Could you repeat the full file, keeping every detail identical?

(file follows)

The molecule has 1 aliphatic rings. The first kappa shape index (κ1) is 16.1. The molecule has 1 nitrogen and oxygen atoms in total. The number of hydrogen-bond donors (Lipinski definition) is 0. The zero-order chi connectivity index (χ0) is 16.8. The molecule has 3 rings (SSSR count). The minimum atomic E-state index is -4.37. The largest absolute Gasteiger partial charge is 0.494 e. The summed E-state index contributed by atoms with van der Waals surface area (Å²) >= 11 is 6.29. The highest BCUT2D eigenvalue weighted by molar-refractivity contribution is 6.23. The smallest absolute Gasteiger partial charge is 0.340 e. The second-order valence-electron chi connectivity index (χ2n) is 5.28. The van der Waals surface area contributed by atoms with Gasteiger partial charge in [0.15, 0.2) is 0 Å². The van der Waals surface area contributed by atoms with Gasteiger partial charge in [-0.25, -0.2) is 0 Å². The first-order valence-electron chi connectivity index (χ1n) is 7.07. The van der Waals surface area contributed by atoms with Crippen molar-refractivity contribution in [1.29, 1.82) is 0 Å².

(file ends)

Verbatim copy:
The molecule has 1 aliphatic rings. The first kappa shape index (κ1) is 16.1. The molecule has 1 nitrogen and oxygen atoms in total. The number of hydrogen-bond donors (Lipinski definition) is 0. The zero-order chi connectivity index (χ0) is 16.8. The molecule has 3 rings (SSSR count). The minimum atomic E-state index is -4.37. The largest absolute Gasteiger partial charge is 0.494 e. The summed E-state index contributed by atoms with van der Waals surface area (Å²) >= 11 is 6.29. The highest BCUT2D eigenvalue weighted by molar-refractivity contribution is 6.23. The smallest absolute Gasteiger partial charge is 0.340 e. The second-order valence-electron chi connectivity index (χ2n) is 5.28. The van der Waals surface area contributed by atoms with Gasteiger partial charge in [0.15, 0.2) is 0 Å². The van der Waals surface area contributed by atoms with Gasteiger partial charge in [-0.25, -0.2) is 0 Å². The first-order valence-electron chi connectivity index (χ1n) is 7.07. The van der Waals surface area contributed by atoms with Crippen molar-refractivity contribution in [1.29, 1.82) is 0 Å².